Democrats' struggles with working class whites (and why it matters)
New poll numbers out of the Associated Press suggest that Democrats are struggling badly to court white, working class voters in advance of the coming midterm elections, a trend that could have a sizable impact not just on the November election but the 2012 presidential race as well.
In the AP data, white voters without college degrees favor Republican over Democrats by 22 points on the generic congressional ballot -- approximately a doubling of the margin the GOP enjoyed among this sliver of the electorate in 2008.
The data, which has drawn considerable attention over the past few days, is in some ways not terribly surprising.
Democrats have struggled with working class white voters since the 1980s when President Ronald Reagan assiduously -- and successfully -- courted them as part of his electoral coalition. (Hence the term "Reagan Democrats".)
In the 2004 presidential election, Republicans carried white working class voters 61 percent to 38 percent and in 2006, a very good year for Democrats nationally, the party still lost this voting bloc by 9 points.
The story was similar in 2008 as Sen. John McCain (R-Ariz.) won non college-educated whites by 18 points while winning all white voters by a smaller 12-point margin.
But, simply because Democrats have struggled for more than a decade to win over white, working class voters doesn't mean the trend line among this demographic isn't important in both the November election and, likely, the fight for the presidency in 2012.
As we wrote way back in July -- seems like a millennium ago! -- the midterm electorate is almost certain to be whiter than the 2008 presidential electorate.
White voters made up 79 percent of the 2006 midterm electorate and comprised 74 percent of the 2008 vote. If the 2010 electoral composition mirrors that of 2006, one Democratic official who closely monitors House race predicted "massive losses" for House and Senate Democrats in November.
White, working class voters are, obviously, a smaller segment of white voters generally -- AP estimates four in ten voters are whites without college degrees -- but they tend to live in areas of the country that are playing host to scads of competitive statewide and downballot contests.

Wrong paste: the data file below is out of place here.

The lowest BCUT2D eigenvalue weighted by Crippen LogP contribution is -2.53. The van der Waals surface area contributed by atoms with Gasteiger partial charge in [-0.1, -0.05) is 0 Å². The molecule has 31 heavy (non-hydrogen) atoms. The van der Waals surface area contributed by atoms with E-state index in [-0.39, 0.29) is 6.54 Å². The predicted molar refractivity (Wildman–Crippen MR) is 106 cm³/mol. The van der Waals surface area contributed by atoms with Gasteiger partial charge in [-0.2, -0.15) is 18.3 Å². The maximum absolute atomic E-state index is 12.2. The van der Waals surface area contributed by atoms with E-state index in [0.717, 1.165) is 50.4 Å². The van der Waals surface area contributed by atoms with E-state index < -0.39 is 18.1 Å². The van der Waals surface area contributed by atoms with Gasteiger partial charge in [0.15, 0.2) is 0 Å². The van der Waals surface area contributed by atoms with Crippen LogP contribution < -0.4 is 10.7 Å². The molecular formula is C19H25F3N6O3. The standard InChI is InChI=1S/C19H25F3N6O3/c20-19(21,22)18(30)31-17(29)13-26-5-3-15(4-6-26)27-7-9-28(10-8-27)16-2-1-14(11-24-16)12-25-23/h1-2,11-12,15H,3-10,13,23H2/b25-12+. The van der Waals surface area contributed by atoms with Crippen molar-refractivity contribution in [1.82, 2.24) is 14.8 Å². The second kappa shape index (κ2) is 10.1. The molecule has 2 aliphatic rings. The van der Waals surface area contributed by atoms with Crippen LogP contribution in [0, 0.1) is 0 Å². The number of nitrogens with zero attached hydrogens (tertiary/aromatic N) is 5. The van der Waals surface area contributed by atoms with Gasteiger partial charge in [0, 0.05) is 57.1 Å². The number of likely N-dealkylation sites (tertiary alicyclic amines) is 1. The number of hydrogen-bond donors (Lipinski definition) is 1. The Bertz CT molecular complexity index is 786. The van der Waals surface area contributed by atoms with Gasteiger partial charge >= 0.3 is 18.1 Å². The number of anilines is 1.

In places like West Virginia, Ohio and Pennsylvania -- among others -- white working class voters are a dominant (or close to it) electoral force and Democratic struggles to court them are already having major effects.
Republicans lead in Senate races in Ohio and Pennsylvania and the race in West Virginia is a tossup. At the gubernatorial level, Republicans are confident that they will win Pennsylvania while Ohio remains a jump ball. Downballot, there are more than a dozen Democratic-held House seats in that trio of states.
Across-the-board defeats in just those three states -- not to mention places like Michigan and Wisconsin where there are large blocs of white working class voters as well -- could be a major setback for Democrats hoping to avoid tidal wave losses on Nov. 2.
And, looking forward, there are obvious consequences for President Obama if he is not able to staunch the erosion of white working class voters -- particularly in the Upper Midwest --- from the Democratic party.
In the traditional Rust Belt -- Pennsylvania, Ohio, Michigan, Indiana, Wisconsin, West Virginia, Illinois and New York -- alone, there are 136 electoral votes up for grabs, slightly more than 50 percent of the 270 either candidate will need to win the presidency.
In 2008, President Obama won seven of those eight states -- losing only West Virginia. It's hard to imagine him losing either his home state of Illinois or New York in 2012 but the other six states are very much up for grabs.
To win them, Obama doesn't need to win white, working class voters. (And, he won't.) But, he does need to avoid being swamped by the eventual Republican nominee among those voters in order to put together a winning electoral coalition.